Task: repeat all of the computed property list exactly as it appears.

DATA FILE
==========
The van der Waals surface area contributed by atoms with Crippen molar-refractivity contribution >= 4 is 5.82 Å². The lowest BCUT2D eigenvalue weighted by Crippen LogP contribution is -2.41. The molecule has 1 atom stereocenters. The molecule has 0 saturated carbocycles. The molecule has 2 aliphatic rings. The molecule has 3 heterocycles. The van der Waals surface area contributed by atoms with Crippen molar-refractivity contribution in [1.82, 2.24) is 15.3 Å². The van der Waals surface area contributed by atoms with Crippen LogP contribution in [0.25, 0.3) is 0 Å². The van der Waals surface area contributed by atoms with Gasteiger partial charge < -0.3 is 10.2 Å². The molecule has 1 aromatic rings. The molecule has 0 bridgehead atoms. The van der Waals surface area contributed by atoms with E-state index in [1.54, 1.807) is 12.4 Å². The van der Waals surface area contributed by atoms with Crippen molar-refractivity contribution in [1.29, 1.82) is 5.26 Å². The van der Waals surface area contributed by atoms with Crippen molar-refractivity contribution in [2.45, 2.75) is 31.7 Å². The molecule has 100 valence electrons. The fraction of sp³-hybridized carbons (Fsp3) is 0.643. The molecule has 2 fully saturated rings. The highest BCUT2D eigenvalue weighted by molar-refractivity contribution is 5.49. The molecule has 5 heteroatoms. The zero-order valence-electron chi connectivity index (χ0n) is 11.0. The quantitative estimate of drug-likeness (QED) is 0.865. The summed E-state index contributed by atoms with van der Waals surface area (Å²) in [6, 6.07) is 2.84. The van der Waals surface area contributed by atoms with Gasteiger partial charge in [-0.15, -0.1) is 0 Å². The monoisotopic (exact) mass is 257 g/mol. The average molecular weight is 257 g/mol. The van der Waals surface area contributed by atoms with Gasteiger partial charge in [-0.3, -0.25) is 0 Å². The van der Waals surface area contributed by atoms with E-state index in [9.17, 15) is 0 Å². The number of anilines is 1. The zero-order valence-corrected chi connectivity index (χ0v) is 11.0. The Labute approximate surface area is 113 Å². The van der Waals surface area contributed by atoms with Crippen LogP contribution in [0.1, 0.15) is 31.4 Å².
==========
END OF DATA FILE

The van der Waals surface area contributed by atoms with Crippen molar-refractivity contribution >= 4 is 5.82 Å². The lowest BCUT2D eigenvalue weighted by Crippen LogP contribution is -2.41. The molecule has 1 atom stereocenters. The molecule has 0 saturated carbocycles. The molecule has 2 aliphatic rings. The molecule has 3 heterocycles. The van der Waals surface area contributed by atoms with Crippen molar-refractivity contribution in [1.82, 2.24) is 15.3 Å². The van der Waals surface area contributed by atoms with Crippen LogP contribution in [0.25, 0.3) is 0 Å². The van der Waals surface area contributed by atoms with Gasteiger partial charge < -0.3 is 10.2 Å². The molecule has 1 aromatic rings. The molecule has 0 bridgehead atoms. The van der Waals surface area contributed by atoms with E-state index in [1.54, 1.807) is 12.4 Å². The van der Waals surface area contributed by atoms with Crippen molar-refractivity contribution in [1.29, 1.82) is 5.26 Å². The van der Waals surface area contributed by atoms with Crippen molar-refractivity contribution in [2.45, 2.75) is 31.7 Å². The molecule has 100 valence electrons. The fraction of sp³-hybridized carbons (Fsp3) is 0.643. The molecule has 2 fully saturated rings. The highest BCUT2D eigenvalue weighted by molar-refractivity contribution is 5.49. The molecule has 5 heteroatoms. The zero-order valence-electron chi connectivity index (χ0n) is 11.0. The quantitative estimate of drug-likeness (QED) is 0.865. The summed E-state index contributed by atoms with van der Waals surface area (Å²) in [6, 6.07) is 2.84. The van der Waals surface area contributed by atoms with Gasteiger partial charge in [-0.15, -0.1) is 0 Å². The monoisotopic (exact) mass is 257 g/mol. The average molecular weight is 257 g/mol. The van der Waals surface area contributed by atoms with Gasteiger partial charge in [-0.3, -0.25) is 0 Å². The van der Waals surface area contributed by atoms with E-state index in [9.17, 15) is 0 Å². The number of anilines is 1. The zero-order valence-corrected chi connectivity index (χ0v) is 11.0. The Labute approximate surface area is 113 Å². The van der Waals surface area contributed by atoms with Crippen LogP contribution in [0.1, 0.15) is 31.4 Å².